Home » World » Former St Kilda captain Nick Riewoldt calls on AFL to do more to help retiring players after former teammate jailed for drug offences – World news

Former St Kilda captain Nick Riewoldt calls on AFL to do more to help retiring players after former teammate jailed for drug offences – World news

Former St Kilda captain Nick Riewoldt calls on AFL to do more to help retiring players after former teammate jailed for drug offences – World news

St Kilda great Nick Riewoldt has made an impassioned plea to the AFL and the players’ union to provide more adequate support to players as they transition out of the professional game.

Riewoldt’s call on Monday night came after former teammate Sam Fisher was jailed for trafficking commercial quantities of illicit drugs.

Fisher, 39, played 228 games for the Saints before retiring in 2016.

“A lot of his close teammates knew that he had some issues, but to this extent, once it was all laid bare last week, I think a lot of us were surprised at just how bad the situation had become,” Riewoldt said on Fox Footy.

“But it landed heavy and, obviously, straight away you start to think about Sam and the situation he finds himself in, and his family and those close to him, and then you do a little bit of inward reflecting around, ‘What more could we have done?'”

Riewoldt — a long-standing captain during Fisher’s time at St Kilda from 2004 to 2016 — conceded questions would be asked of the club’s leaders and the playing group from that era.

“As a group, I think we did as much as we possibly could for Sam.

“But, at a time like this, you really realise how out of your depth you are as a teammate, when a player is facing challenges of the kind that Sam has faced.

“I understand those questions will come about us and our group and the leadership and all that sort of stuff, but you can put your head on the pillow knowing you did das much as you could.”

An AFL player holding a football, being tackled from behind by another player.
Sam Fisher (left) is one of many players who have struggled to adjust to life after retirement from the AFL.(AAP: Julian Smith)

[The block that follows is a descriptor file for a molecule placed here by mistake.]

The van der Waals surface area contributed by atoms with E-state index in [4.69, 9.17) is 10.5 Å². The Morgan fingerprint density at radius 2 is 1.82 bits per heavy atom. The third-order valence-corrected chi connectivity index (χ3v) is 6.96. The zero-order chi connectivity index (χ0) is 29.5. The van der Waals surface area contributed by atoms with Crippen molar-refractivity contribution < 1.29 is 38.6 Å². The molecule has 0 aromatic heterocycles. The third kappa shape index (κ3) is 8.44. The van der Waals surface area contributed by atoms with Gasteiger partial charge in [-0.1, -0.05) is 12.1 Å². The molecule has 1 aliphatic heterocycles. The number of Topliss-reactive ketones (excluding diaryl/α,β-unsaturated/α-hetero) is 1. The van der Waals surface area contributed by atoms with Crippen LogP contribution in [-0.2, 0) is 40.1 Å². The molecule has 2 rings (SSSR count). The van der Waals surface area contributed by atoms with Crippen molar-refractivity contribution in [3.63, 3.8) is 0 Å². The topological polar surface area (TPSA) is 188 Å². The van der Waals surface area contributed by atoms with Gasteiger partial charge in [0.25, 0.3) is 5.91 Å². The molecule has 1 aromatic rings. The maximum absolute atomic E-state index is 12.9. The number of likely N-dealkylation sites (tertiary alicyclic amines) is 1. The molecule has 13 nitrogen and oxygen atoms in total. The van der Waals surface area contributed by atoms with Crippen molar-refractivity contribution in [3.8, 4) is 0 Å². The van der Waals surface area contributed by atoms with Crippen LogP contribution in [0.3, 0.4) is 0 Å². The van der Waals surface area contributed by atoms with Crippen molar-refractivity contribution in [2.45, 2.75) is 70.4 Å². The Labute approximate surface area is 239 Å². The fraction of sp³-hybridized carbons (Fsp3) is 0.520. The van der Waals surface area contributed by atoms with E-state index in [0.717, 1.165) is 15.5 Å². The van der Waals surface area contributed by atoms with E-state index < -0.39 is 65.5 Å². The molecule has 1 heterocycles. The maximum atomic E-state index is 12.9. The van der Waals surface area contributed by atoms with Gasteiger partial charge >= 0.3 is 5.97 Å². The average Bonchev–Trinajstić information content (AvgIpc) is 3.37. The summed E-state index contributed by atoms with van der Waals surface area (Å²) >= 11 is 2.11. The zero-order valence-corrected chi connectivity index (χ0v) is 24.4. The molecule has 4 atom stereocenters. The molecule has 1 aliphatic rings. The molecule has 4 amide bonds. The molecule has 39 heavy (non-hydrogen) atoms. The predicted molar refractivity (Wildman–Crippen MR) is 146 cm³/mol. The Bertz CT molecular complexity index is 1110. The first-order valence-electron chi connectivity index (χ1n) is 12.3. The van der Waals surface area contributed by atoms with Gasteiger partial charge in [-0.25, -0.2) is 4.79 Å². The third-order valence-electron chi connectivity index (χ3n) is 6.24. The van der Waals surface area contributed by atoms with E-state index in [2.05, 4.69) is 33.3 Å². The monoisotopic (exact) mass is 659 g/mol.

Riewoldt said he approached the AFL Players’ Association with his concerns about Fisher but had received a delayed and inadequate response.

The union has reportedly provided some support to Fisher but details are guarded by confidentiality provisions.

Riewoldt said the level of support for players exiting the AFL system was one of the biggest issues facing the league and the players’ union, declaring “enough is enough”.

“There are not a lot of Sam Fisher-type incidents that we’re hearing about now, but there are a lot of players [who] are slipping through the cracks,” Riewoldt said.

“Let this be the line-in-the-sand moment. This is the cautionary tale.

“Something needs to be done because players and teammates can do as much as they like but they’re not experts in the space and they need help.”

Riewoldt said his plea was not about garnering sympathy for players.

“Players are paid really well. They’ve got all of these opportunities available to them as they go through the game but, somewhere along the line, it’s not working because the condition that too many players are finding themselves in, post-career, is not at the level that it should be,” he said.

“We can do more as an industry and I think the AFLPA, in particular, needs to take the lead on this cause and stop these situations occurring.”

Riewoldt also took aim at the AFL’s illicit drugs policy, of which he has been a vocal critic in the past.

“At the moment, the policy that exists is one that allows players wiggle room to tap into those things,” he said.

“I think that is an issue. Players who take drugs in the AFL system do so because the system allows them to.”

AAP

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